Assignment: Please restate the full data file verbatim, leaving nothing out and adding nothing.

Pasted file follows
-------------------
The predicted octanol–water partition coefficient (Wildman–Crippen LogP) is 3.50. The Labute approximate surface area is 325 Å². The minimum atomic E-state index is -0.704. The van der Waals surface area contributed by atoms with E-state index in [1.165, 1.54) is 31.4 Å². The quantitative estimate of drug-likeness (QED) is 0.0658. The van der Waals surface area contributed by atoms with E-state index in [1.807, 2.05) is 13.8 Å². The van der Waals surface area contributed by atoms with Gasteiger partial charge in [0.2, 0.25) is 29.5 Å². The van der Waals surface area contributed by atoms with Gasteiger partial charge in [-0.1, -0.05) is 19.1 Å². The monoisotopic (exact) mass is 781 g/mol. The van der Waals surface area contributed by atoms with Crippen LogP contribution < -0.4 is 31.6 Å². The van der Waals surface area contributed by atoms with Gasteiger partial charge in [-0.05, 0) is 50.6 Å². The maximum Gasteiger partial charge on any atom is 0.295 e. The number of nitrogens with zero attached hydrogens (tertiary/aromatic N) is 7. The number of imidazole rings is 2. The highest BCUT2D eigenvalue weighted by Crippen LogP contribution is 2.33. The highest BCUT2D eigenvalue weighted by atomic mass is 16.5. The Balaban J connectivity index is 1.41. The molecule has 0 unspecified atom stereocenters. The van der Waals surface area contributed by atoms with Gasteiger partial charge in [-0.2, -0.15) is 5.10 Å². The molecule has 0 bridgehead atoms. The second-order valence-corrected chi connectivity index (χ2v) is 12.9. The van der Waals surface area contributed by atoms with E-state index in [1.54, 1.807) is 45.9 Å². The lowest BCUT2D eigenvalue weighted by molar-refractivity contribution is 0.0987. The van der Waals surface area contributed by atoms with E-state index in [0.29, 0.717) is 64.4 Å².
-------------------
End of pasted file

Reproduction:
The predicted octanol–water partition coefficient (Wildman–Crippen LogP) is 3.50. The Labute approximate surface area is 325 Å². The minimum atomic E-state index is -0.704. The van der Waals surface area contributed by atoms with E-state index in [1.165, 1.54) is 31.4 Å². The quantitative estimate of drug-likeness (QED) is 0.0658. The van der Waals surface area contributed by atoms with E-state index in [1.807, 2.05) is 13.8 Å². The van der Waals surface area contributed by atoms with Gasteiger partial charge in [0.2, 0.25) is 29.5 Å². The van der Waals surface area contributed by atoms with Gasteiger partial charge in [-0.1, -0.05) is 19.1 Å². The monoisotopic (exact) mass is 781 g/mol. The van der Waals surface area contributed by atoms with Crippen LogP contribution < -0.4 is 31.6 Å². The van der Waals surface area contributed by atoms with Gasteiger partial charge in [-0.05, 0) is 50.6 Å². The maximum Gasteiger partial charge on any atom is 0.295 e. The number of nitrogens with zero attached hydrogens (tertiary/aromatic N) is 7. The number of imidazole rings is 2. The highest BCUT2D eigenvalue weighted by Crippen LogP contribution is 2.33. The highest BCUT2D eigenvalue weighted by atomic mass is 16.5. The Balaban J connectivity index is 1.41. The molecule has 0 unspecified atom stereocenters. The van der Waals surface area contributed by atoms with Gasteiger partial charge in [-0.2, -0.15) is 5.10 Å². The molecule has 0 bridgehead atoms. The second-order valence-corrected chi connectivity index (χ2v) is 12.9. The van der Waals surface area contributed by atoms with E-state index in [1.54, 1.807) is 45.9 Å². The lowest BCUT2D eigenvalue weighted by molar-refractivity contribution is 0.0987. The van der Waals surface area contributed by atoms with E-state index in [0.29, 0.717) is 64.4 Å².